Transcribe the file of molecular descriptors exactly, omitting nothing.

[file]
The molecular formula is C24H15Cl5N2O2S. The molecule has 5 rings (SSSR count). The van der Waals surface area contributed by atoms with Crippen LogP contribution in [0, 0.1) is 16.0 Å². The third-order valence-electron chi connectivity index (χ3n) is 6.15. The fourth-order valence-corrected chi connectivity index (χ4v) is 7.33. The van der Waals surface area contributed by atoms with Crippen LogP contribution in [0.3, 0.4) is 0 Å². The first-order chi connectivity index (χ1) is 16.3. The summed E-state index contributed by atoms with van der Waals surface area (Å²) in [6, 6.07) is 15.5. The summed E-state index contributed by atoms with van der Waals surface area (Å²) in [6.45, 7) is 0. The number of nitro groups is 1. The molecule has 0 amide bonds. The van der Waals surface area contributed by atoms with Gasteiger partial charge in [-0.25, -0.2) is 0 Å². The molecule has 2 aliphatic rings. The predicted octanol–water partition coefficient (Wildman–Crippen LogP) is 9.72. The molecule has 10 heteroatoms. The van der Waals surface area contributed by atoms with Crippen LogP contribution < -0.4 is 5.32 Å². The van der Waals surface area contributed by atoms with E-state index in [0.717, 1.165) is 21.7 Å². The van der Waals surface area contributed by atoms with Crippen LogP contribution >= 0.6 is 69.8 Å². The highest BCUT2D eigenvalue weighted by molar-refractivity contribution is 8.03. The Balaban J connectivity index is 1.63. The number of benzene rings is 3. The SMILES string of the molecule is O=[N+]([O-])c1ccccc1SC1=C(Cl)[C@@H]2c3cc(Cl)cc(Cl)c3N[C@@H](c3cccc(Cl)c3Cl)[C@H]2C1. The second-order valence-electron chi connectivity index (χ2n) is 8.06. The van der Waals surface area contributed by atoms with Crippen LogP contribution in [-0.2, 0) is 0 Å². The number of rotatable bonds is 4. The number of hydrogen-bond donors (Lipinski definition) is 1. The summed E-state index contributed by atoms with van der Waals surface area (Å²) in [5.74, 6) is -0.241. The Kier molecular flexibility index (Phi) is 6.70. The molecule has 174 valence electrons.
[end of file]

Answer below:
The molecular formula is C24H15Cl5N2O2S. The molecule has 5 rings (SSSR count). The van der Waals surface area contributed by atoms with Crippen LogP contribution in [0, 0.1) is 16.0 Å². The third-order valence-electron chi connectivity index (χ3n) is 6.15. The fourth-order valence-corrected chi connectivity index (χ4v) is 7.33. The van der Waals surface area contributed by atoms with Crippen LogP contribution in [0.3, 0.4) is 0 Å². The first-order chi connectivity index (χ1) is 16.3. The summed E-state index contributed by atoms with van der Waals surface area (Å²) in [6, 6.07) is 15.5. The summed E-state index contributed by atoms with van der Waals surface area (Å²) in [6.45, 7) is 0. The number of nitro groups is 1. The molecule has 0 amide bonds. The van der Waals surface area contributed by atoms with Gasteiger partial charge in [-0.25, -0.2) is 0 Å². The molecule has 2 aliphatic rings. The predicted octanol–water partition coefficient (Wildman–Crippen LogP) is 9.72. The molecule has 10 heteroatoms. The van der Waals surface area contributed by atoms with Crippen LogP contribution < -0.4 is 5.32 Å². The van der Waals surface area contributed by atoms with E-state index in [0.717, 1.165) is 21.7 Å². The van der Waals surface area contributed by atoms with Crippen LogP contribution >= 0.6 is 69.8 Å². The highest BCUT2D eigenvalue weighted by molar-refractivity contribution is 8.03. The Balaban J connectivity index is 1.63. The number of benzene rings is 3. The SMILES string of the molecule is O=[N+]([O-])c1ccccc1SC1=C(Cl)[C@@H]2c3cc(Cl)cc(Cl)c3N[C@@H](c3cccc(Cl)c3Cl)[C@H]2C1. The second-order valence-electron chi connectivity index (χ2n) is 8.06. The van der Waals surface area contributed by atoms with Crippen LogP contribution in [-0.2, 0) is 0 Å². The number of rotatable bonds is 4. The number of hydrogen-bond donors (Lipinski definition) is 1. The summed E-state index contributed by atoms with van der Waals surface area (Å²) in [5.74, 6) is -0.241. The Kier molecular flexibility index (Phi) is 6.70. The molecule has 174 valence electrons.